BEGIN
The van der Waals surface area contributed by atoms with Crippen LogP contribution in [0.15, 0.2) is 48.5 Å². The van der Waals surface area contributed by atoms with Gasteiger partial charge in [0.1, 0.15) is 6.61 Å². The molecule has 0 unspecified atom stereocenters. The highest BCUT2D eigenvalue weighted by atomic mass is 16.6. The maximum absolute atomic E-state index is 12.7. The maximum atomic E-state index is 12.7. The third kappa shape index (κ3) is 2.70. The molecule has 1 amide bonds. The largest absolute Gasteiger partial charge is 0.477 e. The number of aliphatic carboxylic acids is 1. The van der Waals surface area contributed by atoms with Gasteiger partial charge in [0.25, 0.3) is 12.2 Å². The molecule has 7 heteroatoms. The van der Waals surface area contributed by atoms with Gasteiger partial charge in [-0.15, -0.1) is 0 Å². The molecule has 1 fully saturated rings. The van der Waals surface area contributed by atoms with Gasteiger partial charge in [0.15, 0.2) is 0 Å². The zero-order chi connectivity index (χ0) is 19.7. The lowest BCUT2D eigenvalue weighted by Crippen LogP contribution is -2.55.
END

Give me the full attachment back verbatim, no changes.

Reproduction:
The van der Waals surface area contributed by atoms with Crippen LogP contribution in [0.15, 0.2) is 48.5 Å². The van der Waals surface area contributed by atoms with Gasteiger partial charge in [0.1, 0.15) is 6.61 Å². The molecule has 0 unspecified atom stereocenters. The highest BCUT2D eigenvalue weighted by atomic mass is 16.6. The maximum absolute atomic E-state index is 12.7. The maximum atomic E-state index is 12.7. The third kappa shape index (κ3) is 2.70. The molecule has 1 amide bonds. The largest absolute Gasteiger partial charge is 0.477 e. The number of aliphatic carboxylic acids is 1. The van der Waals surface area contributed by atoms with Gasteiger partial charge in [0.25, 0.3) is 12.2 Å². The molecule has 7 heteroatoms. The van der Waals surface area contributed by atoms with Gasteiger partial charge in [-0.15, -0.1) is 0 Å². The molecule has 1 fully saturated rings. The van der Waals surface area contributed by atoms with Gasteiger partial charge in [0.15, 0.2) is 0 Å². The zero-order chi connectivity index (χ0) is 19.7. The lowest BCUT2D eigenvalue weighted by Crippen LogP contribution is -2.55.